This is not the Chelsea Flower Show, but the new flower inspired exhibition by seven world class photographers at the Diemar/Noble Gallery in London is well worth a visit.
There’s no doubt that flowery decoration is currently in vogue. However, dismiss from your mind the rails of frilled and floaty floral dresses currently filling our chain stores, and distinguished purely by their prosaic Polyester prettiness.
Aside from their innate beauty, flowers are often awarded allegorical significance by curious minded creative types, and are subject to all manner of intriguing artistic interpretations - as in the fascinating works on display in this show:
Photographer Lisa Creagh wanted to combine the handmade elements of detailed and painstakingly constructed handicrafts (like needlework, lace making, quilting and crochet) with the digital possibilities of twenty first century photographic software.
She sought not only to capture the moment, but to also reflect the ‘rich and elaborate patterns of decorative arts… associated with the seasons and cycles of birth and death’ in her ‘Instant Garden’ collection. One of her digitally stylized photographs (above) is based on the design of a floral Persian carpet, with softly lit flower petals, reminiscent of those in Dutch Still Life paintings.
Neeta Madahar photographed her friends alongside plants whose flowers have women’s names, such as Poppy, Orchid and Primrose. Photographs in her Flora collection are styled in the fashion of vintage Hollywood glamour images, with a little bit of a modern twist.
The sitters for the photos suggested the emotions they wished to convey through their portraits. However, a theme central to all is the rejection of conventional fashion models: the photos are a comment on the requirement for women to live up to fantasy ideals of the female form.
This curiously evocative composition (right) by Dora Maar reminds me of Audrey Hepburn, who was often photographed together with flowers. However, the unique oversized 1930s print on show at Diemar/Noble Photography is of Assia, Maar’s favourite model.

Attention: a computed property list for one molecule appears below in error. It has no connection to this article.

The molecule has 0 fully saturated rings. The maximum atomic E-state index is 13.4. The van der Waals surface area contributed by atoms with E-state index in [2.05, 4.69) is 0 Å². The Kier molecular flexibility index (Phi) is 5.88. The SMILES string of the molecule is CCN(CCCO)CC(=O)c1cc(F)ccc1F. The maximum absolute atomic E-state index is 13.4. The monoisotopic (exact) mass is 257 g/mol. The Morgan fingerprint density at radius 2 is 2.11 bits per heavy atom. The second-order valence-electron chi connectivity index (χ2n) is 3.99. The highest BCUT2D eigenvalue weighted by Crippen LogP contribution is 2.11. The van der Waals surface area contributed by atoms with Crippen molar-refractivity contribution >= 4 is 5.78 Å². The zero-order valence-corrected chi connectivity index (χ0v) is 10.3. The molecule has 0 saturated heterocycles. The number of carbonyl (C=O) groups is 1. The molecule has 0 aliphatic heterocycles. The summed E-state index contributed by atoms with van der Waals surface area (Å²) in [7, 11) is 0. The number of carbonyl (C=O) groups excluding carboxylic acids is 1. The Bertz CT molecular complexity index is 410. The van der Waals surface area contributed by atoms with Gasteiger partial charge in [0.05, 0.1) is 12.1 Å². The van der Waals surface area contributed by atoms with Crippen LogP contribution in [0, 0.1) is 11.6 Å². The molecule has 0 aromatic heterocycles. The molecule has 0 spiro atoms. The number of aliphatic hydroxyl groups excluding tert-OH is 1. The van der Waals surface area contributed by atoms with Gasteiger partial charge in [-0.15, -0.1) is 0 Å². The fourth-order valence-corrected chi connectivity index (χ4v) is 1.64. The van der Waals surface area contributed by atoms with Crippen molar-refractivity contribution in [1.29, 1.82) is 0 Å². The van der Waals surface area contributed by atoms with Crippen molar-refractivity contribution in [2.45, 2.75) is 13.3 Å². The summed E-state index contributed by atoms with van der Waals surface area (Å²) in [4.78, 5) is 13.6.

Maar herself, admired in the art world for her avant garde and surrealist imagery, is actually most famous for being the sitter, muse and partner of Pablo Picasso and, of course, ‘The Weeping Woman’.
28 Day Flower Diary by Kate Owens is a series of digital bouquets that mirror Victorian floral arrangements, which were used to express unspoken feelings. Owens wished to make visible the physical, sexual and emotional effects of the menstrual cycle. She wanted to contrast the uncontrollable forces of female nature with attempts to repress emotional urges through occupations such as floristry which, in the past, were seen as a way of keeping women occupied and out of trouble.
My, how times have changed! Nevertheless, expressing a love of all things floral is something that’s probably been a constant through the ages.
Anyway, if you’re a flower fancier, you should definitely check out the Italian garden inspired hand painted bangles that are newly available at ShopCurious – and do pop into the gallery to see these fabulous photos, and many more too.
Curiculum Vitae Jeffry Zebua
5 months ago